Tutorial: VLOOKUP and the Wildcard Characters (* and ?) for partial matches

By | March 16, 2016

There are two wildcard characters in Excel:

  1. an asterisk (*) which matches one or more characters, and
  2. a question mark (?) matches a single character.

To use the asterisk character, we’ll use student names and numbers as a worked example.

In the first case (Cell B4 below), we’ll show that a standard VLOOKUP can be used and the asterisk (*) can be used in the SearchFor cell B4

In the second case, we’ll show you how to build the wildcard characters into your formula so you only need to type in the part of the string to search for in column B (see cell B5)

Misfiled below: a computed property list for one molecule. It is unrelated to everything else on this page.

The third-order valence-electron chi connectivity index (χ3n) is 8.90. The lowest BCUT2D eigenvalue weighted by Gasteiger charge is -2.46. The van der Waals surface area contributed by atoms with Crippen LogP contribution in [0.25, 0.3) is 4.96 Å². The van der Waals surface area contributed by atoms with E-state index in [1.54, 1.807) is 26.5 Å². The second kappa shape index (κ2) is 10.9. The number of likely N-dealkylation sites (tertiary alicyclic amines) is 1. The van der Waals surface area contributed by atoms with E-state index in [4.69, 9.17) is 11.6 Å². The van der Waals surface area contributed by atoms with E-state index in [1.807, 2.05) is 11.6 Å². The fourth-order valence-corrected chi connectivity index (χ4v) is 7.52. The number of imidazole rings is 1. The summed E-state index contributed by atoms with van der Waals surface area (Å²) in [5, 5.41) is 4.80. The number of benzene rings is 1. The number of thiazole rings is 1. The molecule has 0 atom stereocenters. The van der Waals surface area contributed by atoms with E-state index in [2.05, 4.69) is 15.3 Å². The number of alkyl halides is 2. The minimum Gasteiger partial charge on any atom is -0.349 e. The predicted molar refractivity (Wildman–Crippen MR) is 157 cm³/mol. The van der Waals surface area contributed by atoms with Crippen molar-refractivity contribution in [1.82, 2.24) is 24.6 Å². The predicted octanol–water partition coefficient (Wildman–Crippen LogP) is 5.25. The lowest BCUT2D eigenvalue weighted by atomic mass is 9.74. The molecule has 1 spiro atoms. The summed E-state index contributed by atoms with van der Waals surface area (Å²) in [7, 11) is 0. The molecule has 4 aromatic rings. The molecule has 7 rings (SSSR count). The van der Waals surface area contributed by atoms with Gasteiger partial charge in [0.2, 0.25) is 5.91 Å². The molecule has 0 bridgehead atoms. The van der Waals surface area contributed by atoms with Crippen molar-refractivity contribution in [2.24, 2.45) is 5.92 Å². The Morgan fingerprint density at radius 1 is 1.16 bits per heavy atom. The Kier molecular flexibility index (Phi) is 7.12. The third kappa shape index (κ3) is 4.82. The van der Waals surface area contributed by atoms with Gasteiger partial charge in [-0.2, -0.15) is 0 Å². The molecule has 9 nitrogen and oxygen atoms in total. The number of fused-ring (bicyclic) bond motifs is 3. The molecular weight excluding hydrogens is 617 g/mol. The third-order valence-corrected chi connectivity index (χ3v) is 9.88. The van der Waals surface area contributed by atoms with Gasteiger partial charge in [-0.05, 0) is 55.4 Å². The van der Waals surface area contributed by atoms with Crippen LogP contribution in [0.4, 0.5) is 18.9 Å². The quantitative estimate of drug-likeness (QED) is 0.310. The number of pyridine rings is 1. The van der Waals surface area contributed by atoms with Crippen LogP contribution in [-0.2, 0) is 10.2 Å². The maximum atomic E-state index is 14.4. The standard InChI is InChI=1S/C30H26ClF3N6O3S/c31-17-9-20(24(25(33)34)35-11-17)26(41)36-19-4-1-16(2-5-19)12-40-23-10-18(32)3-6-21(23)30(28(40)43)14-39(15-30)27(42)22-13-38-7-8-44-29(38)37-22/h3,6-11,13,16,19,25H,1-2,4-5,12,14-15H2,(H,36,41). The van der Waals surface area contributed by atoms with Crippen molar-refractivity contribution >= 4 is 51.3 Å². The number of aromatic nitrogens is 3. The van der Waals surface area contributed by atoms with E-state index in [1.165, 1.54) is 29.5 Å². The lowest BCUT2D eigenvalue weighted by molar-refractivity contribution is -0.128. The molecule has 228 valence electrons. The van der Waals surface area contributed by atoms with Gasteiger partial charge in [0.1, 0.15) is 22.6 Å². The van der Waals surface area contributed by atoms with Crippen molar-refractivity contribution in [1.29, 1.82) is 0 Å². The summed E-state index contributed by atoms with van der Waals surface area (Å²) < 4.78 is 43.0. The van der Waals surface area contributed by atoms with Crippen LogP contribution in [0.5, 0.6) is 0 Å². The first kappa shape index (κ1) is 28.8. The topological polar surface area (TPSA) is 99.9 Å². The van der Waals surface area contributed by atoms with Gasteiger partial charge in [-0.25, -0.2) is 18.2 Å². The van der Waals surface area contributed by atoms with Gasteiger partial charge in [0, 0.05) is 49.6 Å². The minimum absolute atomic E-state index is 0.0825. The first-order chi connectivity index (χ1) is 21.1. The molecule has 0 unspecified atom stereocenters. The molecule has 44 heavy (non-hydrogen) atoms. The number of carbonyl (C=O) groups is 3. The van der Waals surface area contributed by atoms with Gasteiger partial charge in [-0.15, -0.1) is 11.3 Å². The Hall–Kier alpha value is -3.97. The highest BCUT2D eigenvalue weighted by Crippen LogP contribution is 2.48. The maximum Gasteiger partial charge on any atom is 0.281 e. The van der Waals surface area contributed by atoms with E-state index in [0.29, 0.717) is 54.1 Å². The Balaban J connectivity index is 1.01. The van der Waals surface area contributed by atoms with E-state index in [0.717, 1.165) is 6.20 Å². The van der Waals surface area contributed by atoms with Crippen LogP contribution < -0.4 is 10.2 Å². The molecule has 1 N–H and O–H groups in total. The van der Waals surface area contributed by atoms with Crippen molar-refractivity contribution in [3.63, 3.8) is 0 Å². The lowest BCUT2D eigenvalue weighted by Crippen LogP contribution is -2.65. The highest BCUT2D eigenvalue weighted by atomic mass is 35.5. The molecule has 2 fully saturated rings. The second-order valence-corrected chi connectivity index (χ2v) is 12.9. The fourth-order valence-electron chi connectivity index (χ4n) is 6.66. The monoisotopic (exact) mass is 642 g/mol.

excel vlookup partial match

 

So the formula in Scenario A (cell C4) is our standard:

=VLOOKUP(B4,E:F,2,FALSE)

And the formula in Scenario B (cell C5) includes concatenation, using the & to join the asterisks to the SearchFor term to the wildcard asterisks

=VLOOKUP(“*” & B5 & “*”,E:F,2,FALSE) 

A couple of things to note:

  • If there are multiple matches, VLOOKUP will return only the first one
  • You can do the same as the above for the question mark (?) wildcard character but you need to enter one question mark for each missing character in the search term so it’s more precise but also more fiddly to get right

vlookup-partial-match-example can be downloaded here

 

Want to get good at using the VLOOKUP function?

Download our practical VLOOKUP tutorial workbook with step-by-step instructions and examples to help you become a vlookup pro.

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